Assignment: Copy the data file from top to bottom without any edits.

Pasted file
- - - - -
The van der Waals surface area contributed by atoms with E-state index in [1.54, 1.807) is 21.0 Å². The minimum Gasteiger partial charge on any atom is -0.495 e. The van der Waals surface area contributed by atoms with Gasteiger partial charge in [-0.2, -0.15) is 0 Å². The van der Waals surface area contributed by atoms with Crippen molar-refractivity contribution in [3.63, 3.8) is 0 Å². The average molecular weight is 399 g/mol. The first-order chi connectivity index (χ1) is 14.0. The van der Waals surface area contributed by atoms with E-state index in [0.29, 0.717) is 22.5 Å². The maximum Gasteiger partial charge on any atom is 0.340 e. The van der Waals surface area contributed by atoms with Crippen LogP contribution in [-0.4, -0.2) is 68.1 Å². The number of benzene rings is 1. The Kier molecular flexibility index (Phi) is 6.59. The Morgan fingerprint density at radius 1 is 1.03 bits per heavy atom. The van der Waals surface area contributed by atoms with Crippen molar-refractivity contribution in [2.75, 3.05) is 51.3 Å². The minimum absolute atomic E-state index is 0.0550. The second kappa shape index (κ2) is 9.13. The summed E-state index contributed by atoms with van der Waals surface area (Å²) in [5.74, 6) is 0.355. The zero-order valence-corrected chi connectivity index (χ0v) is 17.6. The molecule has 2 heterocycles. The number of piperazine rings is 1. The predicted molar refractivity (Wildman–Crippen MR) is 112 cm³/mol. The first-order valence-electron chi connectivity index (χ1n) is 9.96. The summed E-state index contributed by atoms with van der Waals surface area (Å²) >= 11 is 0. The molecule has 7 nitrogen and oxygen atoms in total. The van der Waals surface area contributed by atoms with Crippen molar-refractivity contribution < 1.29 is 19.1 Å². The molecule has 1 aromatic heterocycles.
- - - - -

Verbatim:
The van der Waals surface area contributed by atoms with E-state index in [1.54, 1.807) is 21.0 Å². The minimum Gasteiger partial charge on any atom is -0.495 e. The van der Waals surface area contributed by atoms with Gasteiger partial charge in [-0.2, -0.15) is 0 Å². The van der Waals surface area contributed by atoms with Crippen molar-refractivity contribution in [3.63, 3.8) is 0 Å². The average molecular weight is 399 g/mol. The first-order chi connectivity index (χ1) is 14.0. The van der Waals surface area contributed by atoms with E-state index in [0.29, 0.717) is 22.5 Å². The maximum Gasteiger partial charge on any atom is 0.340 e. The van der Waals surface area contributed by atoms with Crippen LogP contribution in [-0.4, -0.2) is 68.1 Å². The number of benzene rings is 1. The Kier molecular flexibility index (Phi) is 6.59. The Morgan fingerprint density at radius 1 is 1.03 bits per heavy atom. The van der Waals surface area contributed by atoms with Crippen molar-refractivity contribution in [2.75, 3.05) is 51.3 Å². The minimum absolute atomic E-state index is 0.0550. The second kappa shape index (κ2) is 9.13. The summed E-state index contributed by atoms with van der Waals surface area (Å²) in [5.74, 6) is 0.355. The zero-order valence-corrected chi connectivity index (χ0v) is 17.6. The molecule has 2 heterocycles. The number of piperazine rings is 1. The predicted molar refractivity (Wildman–Crippen MR) is 112 cm³/mol. The first-order valence-electron chi connectivity index (χ1n) is 9.96. The summed E-state index contributed by atoms with van der Waals surface area (Å²) >= 11 is 0. The molecule has 7 nitrogen and oxygen atoms in total. The van der Waals surface area contributed by atoms with Crippen molar-refractivity contribution < 1.29 is 19.1 Å². The molecule has 1 aromatic heterocycles.